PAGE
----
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Gilead cuts hepatitis C drug prices in Germany

Discount on Sovaldi and Harvoni follows similar agreement in France

Gilead Sciences 

Gilead Sciences is offering discounts to some health insurers in Germany on its two hepatitis drugs Sovaldi and Harvoni, according to local press reports.

The size of the discounts has not been revealed but follows weeks of negotiation between Gilead and the National Association of Statutory Health Insurance Funds (GKV-Spitzenverband), an umbrella group for insurers who represent around 70m people in Germany.

Gilead confirmed last week that an agreement with the GKV-Spitzenverband had not been reached, and now it seems Gilead has bypassed the national body with separate deal with individual insurance companies to reduce the price of the drugs, which have a list price of around €60,000 per treatment course in Germany.

German business magazine WirtschaftsWoche reported over the weekend that discounts have now been negotiated with 35% of Germany's insurers, including AOK Rheinland/Hamburg, AOK Lower Saxony, Barmer GEK and Techniker Krankenkasse (TK).

Meanwhile, discussions with GKV-Spitzenverband have gone to an arbitration procedure that is not expected to conclude until April at the earliest, although Gilead has indicated agreement could come at any time.

Germany is the largest pharmaceutical market in Europe, valued by Business Monitor International at around €40bn, although growth has been static (and slightly negative last year) due to changes to the national reimbursement regime. The country is home to an estimated 280,000 hepatitis C virus (HCV) infected patients.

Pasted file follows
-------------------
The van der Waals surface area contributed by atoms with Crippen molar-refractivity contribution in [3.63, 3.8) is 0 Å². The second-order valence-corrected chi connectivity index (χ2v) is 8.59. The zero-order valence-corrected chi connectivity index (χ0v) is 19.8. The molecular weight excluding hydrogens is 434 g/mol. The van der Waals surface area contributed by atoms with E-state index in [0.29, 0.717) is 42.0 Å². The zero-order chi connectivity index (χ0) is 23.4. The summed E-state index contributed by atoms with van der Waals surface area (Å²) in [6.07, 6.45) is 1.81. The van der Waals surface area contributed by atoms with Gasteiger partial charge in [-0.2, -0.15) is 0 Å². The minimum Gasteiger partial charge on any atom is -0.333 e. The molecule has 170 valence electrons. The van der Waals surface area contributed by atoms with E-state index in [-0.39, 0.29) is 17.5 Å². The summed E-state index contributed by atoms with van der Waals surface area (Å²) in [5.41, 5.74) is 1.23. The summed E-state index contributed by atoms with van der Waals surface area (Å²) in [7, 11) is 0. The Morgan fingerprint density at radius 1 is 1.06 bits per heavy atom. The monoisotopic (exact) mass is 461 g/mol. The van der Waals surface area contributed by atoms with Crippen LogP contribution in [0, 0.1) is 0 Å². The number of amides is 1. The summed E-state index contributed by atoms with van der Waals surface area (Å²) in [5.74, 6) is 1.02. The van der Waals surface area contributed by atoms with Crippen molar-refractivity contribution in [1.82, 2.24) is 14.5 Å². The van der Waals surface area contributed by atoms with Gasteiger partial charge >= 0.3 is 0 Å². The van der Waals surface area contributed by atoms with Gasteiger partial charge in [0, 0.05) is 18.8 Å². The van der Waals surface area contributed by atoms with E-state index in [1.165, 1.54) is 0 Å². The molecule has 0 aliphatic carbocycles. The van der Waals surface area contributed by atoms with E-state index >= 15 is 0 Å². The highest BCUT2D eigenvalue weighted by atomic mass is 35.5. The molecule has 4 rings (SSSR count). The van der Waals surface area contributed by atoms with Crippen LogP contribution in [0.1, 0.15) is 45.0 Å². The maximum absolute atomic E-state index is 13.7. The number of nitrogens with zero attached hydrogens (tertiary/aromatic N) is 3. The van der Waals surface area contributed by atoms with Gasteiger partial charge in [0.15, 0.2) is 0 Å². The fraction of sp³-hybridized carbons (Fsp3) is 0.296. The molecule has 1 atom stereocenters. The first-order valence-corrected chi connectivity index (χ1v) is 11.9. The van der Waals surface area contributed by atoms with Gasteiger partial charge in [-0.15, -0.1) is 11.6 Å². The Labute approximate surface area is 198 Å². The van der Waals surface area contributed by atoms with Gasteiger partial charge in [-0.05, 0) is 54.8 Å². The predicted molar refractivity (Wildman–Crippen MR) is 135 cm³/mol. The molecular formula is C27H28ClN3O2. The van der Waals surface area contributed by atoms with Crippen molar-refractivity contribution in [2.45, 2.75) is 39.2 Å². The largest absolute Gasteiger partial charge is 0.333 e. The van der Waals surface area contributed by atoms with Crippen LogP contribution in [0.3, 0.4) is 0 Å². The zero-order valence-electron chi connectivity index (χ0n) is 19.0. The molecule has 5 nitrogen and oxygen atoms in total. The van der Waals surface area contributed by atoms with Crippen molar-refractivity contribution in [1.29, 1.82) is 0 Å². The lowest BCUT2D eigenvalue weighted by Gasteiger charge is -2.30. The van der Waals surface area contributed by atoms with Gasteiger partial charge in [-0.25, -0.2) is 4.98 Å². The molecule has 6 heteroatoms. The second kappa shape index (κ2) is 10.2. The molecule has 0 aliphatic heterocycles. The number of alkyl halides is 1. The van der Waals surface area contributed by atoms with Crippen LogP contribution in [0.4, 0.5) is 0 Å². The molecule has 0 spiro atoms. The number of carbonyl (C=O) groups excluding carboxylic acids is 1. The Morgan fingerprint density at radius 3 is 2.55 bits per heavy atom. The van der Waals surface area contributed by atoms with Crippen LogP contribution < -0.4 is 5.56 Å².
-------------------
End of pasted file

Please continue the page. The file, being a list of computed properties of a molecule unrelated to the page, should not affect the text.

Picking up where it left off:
Gilead has also signed agreements with Sovaldi (sofosbuvir) and Harvoni (ledipasvir and sofosbuvir) in France and the UK although the latter has delayed the availability of the drug until the middle of this year while it puts a process in place to fund the treatment.

Sovaldi exploded onto the market around the end of 2013/early 2014 as the first drug that provided a high cure rate, simple once-daily dosing and freedom from injectable treatment with interferon-based regimens, which can have significant side effects. Gilead won approval for follow-up Harvoni in Europe last November.

The approval of AbbVie's rival regimen Viekirax (ombitasvir/paritaprevir/ritonavir) and Exviera (dasabuvir) earlier this month has provided the first major competition to Gilead's position in the evolving HCV sector and given insurers a leg-up in pricing negotiations.

That is most apparent in the US, where both AbbVie and Gilead have announced a series of deals with pharmacy benefit manager (PBM) companies giving discounts in return for exclusivity for their drugs in formularies.

Article by
Phil Taylor

26th January 2015

From: Sales

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